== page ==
The last film’s success seems to have afforded this one a huge budget. There appear to be many gigantic sets built. The climax is very FX based – I honestly can’t tell if much of it is enhanced stunts (like FURY ROAD, an obvious inspiration for some of it) or if it’s mostly straight up animation and green screen – but with a really distinct and cool visual style. For a while the Unit 631 guys are driving behind our heroes shining powerful spotlights on them to attract the hordes. It’s dark, but everything has a yellow glimmer on it. It looks like an oil painting of our heroes being chased by a sunset.

I’d heard this wasn’t very good, and I’m thankful for the warning since it does not meet my original very high expectations. But the bar for “even better than TRAIN TO BUSAN” and the one for “pretty fuckin cool zombie movie” are not the same. This has no problem clearing the second one. It’s a good story with distinct visuals and action and I found it pretty moving in its own way.

Shoulda had a train in it though. I appreciate that they go into other areas of transportation on land, sea and air, but they had this whole theme going where the stories are based around different train stations. I guess that’s why it’s a presentation and not a part 3.

This entry was posted on Tuesday, January 19th, 2021 at 12:32 pm and is filed under Horror, Reviews. You can follow any responses to this entry through the RSS 2.0 feed. You can skip to the end and leave a response. Pinging is currently not allowed.

3 Responses to “Train to Busan Presents Peninsula”

  1. I really liked the first act of this movie. The horrific scene on the refugee ship, and then later the surviving refugees being discriminated against and forced into criminality. I also like the setup of a heist movie in a zombie wasteland. But once they get to the titular peninsula it becomes a whole lot of things I’ve seen done before and better: a post-apocalyptic gang led by a psychopath, prisoners being forced into arena battles with zombies, Mad-Max-style car chases (but with some iffy CG). I liked the “rat king” zombie too (unfortunately spoiled in the trailer), wish there’d been more of that creativity.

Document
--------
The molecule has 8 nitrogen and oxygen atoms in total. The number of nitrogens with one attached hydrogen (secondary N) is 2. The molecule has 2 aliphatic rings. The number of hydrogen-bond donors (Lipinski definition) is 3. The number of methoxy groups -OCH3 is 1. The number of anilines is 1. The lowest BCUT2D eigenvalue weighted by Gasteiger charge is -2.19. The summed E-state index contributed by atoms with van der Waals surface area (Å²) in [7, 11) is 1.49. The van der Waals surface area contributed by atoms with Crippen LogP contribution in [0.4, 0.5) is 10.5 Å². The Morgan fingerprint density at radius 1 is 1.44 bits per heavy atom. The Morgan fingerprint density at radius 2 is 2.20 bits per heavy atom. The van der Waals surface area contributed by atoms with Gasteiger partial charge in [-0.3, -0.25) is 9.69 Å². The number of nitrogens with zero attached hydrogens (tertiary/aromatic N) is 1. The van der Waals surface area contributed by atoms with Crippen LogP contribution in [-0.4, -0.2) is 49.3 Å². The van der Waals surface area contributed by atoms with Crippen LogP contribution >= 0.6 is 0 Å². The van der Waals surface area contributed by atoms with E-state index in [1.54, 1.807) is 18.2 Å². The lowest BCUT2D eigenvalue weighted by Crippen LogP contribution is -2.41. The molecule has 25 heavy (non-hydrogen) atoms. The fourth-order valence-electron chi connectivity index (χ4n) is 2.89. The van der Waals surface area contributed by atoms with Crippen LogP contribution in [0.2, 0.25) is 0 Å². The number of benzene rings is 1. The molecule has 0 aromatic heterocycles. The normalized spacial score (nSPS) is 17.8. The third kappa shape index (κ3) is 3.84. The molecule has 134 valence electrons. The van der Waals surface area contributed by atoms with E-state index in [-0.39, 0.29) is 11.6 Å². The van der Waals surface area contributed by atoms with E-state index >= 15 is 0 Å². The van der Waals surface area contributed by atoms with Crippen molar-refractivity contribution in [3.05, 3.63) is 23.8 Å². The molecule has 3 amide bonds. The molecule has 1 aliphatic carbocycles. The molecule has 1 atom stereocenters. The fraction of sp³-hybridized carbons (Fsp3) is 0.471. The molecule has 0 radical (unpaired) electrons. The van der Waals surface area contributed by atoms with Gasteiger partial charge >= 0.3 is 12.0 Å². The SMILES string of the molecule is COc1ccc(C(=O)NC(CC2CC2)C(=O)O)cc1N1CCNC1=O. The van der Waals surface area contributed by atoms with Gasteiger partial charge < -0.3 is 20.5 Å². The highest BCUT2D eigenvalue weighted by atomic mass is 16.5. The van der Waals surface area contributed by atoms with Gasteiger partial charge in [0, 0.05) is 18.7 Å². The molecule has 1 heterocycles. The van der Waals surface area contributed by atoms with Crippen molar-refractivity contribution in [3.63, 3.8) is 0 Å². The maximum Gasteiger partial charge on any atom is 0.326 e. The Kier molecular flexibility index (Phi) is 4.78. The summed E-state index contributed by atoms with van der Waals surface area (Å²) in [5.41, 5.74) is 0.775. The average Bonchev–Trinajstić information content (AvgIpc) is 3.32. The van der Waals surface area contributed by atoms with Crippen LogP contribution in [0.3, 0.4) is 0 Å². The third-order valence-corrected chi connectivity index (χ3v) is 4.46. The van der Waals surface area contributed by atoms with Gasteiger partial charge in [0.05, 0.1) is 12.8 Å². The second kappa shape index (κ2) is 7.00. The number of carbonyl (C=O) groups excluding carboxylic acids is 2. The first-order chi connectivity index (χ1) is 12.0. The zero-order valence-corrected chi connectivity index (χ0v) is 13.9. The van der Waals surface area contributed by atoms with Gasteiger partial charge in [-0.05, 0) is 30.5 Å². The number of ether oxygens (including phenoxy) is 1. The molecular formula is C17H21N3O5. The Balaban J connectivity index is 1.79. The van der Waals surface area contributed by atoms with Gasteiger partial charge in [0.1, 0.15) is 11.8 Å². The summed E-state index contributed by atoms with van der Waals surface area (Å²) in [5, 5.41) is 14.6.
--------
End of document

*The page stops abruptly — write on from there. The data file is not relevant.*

TRAIN TO BUSAN has really strong, relatable (and sometimes hateable) characters that make the melodrama work. Here I thought the characters were less interesting across the board, so when the drama ramped up at the end it was nowhere near as effective. The villain, I thought, was especially weak. His death scene should have been a fist-pumping moment, but I just shrugged. I guess I’m too burnt out on zombie movies.

  2. I was so disappointed that this one was a snoozer for me. I actually pre-purchased it because Train to Busan is easily one of my top 5 zombie movies ever. It took me 4 tries to get through this one without zoning out or falling asleep. It has its moments, but overall there was nothing about it that felt original or interesting. There is nothing wrong with it, it’s fine, but if you are looking for zombie material, there is a lot better out there to choose from.

  3. I thought this one was a bit of a miracle–one of those Terminator-to-T2, Alien-to-Aliens sequels that goes in a totally different direction than the original, is almost a different genre, but winds up being the first one’s equal by not following in its footsteps. By contrast, I thought Seoul Station was more of the same, almost a DTV sequel, while this one handily outdid Army of the Dead’s take on the same plot and did well enough with the action and special effects to be able to hold its head up with Fury Road and the Fast/Furiouses. While maintaining my strict “watch foreign films, you douches” policy, I’d rather see an American remake of this one than Train, because I think it’d at least be interesting to see these kinds of action scenes be restaged with Furiosa style practical effects/budget.

    Criticisms: I thought some of the English dialogue was gratuitous and it took me out of the movie to have characters/actors who weren’t fluent communicating that way for no reason; felt like a studio note so American audiences didn’t have to read too many subtitles. I’m glad they canned that after the first act. Also, by the end, so much has happened that it’s a bit draining–the climax (part 4) felt a little Michael Bay in its determination to absolutely hammer in the emotion you’re supposed to be feeling. I think that may just be a cultural thing, so I can’t really complain there.

    Also, I noticed that in counterpoint to the bit in Seoul Station where the police don’t let *anyone* out of quarantine, here the military seems to let absolutely everyone onto the boat without checking to see whether they’re infected or not, or taking any precautions against the boat being overrun, which results in disaster. Made me wonder if it was meant to be a bookend to the ‘first’ in the series; too much trust is as disastrous as too much cynicism.